The Environmental Working Group (EWG) sends out a powerful marketing campaign every year, (kale-haters may love this year’s list) but it’s just a myth that keeps on giving. You’d think the “DONATE NOW” button is a tip-off. It’s the epitome of bad science. For years, the EWG has published a “Dirty Dozen” and “Clean Fifteen” list of fruits and vegetables, suggesting you should avoid the “dirty” ones, and choose certified organic options instead.
Despite the fact that the science does not support their methods, nor position, this list continues to get huge press every single year. The popular news feed, the Skimm, featured in their feed….In response to the EWG, a more reliable source on produce (both organic and convention) was established, reassuring US consumers that all the produce you find in your markets is safe, and how to handle it before eating (wash it all, unless marked as pre-washed).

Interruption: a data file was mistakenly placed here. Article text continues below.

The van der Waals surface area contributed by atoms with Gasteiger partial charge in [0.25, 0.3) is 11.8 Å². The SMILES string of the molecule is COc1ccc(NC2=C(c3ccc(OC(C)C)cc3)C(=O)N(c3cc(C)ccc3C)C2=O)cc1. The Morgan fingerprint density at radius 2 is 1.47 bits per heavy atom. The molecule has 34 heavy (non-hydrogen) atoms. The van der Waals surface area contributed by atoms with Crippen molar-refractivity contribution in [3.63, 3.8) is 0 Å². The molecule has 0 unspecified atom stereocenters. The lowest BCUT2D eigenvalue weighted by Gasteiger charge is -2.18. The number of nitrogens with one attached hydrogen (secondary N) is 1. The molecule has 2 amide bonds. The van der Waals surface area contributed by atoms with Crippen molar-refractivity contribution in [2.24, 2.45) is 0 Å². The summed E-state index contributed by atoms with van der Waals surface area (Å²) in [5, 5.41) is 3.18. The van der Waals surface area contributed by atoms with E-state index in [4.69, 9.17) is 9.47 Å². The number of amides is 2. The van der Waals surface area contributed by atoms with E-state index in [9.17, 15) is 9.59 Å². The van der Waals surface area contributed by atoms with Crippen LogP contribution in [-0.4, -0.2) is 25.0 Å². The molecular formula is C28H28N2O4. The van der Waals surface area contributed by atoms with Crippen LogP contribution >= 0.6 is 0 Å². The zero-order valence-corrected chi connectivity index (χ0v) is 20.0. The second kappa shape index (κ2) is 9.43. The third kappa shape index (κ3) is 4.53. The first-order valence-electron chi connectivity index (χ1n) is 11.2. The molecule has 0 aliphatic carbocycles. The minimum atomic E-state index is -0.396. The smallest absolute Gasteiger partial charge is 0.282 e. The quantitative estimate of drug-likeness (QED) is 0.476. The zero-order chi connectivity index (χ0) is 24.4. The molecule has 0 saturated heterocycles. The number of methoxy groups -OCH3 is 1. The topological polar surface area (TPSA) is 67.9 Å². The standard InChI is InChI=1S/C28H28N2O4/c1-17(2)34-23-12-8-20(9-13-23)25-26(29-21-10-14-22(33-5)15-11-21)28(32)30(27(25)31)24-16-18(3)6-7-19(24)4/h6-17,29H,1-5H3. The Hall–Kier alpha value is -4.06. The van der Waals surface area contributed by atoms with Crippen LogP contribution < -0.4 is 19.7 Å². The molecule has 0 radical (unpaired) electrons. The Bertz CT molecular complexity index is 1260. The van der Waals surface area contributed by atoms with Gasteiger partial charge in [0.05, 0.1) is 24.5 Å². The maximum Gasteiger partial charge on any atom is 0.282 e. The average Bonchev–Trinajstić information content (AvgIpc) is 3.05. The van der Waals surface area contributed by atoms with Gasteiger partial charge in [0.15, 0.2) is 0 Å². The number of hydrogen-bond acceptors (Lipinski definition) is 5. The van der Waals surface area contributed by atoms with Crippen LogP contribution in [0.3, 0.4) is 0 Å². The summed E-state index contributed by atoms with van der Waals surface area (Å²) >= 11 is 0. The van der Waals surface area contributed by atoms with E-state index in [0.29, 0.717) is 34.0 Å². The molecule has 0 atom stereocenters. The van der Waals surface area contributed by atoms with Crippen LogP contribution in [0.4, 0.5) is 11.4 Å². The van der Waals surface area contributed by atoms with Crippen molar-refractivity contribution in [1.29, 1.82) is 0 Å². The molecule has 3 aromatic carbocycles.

I’ve written about risk and hazard, and how “the dose makes the poison” before, and I could write more about the EWG’s new list, but I have several colleagues who already have, so they’ve saved me the time. Check out these blogs and a podcast on the subject to get informed on what science has to say about the Environmental Working Group’s methodology and conclusions:
How to Handle Produce:
- Rinse salad greens thoroughly through a colander
- Cut ends off green onions, celery, leeks, and run water through, rubbing out any dirt, and washing thoroughly
- Rinse berries thoroughly in a colander
- Rinse all vegetables before cooking or eating
- Rinse apples, pears, and grapes, (scrubbing as needed with hands or soft brush) and dry with a paper towel
- Wash citrus that you slice to use with peel in cooking or drinks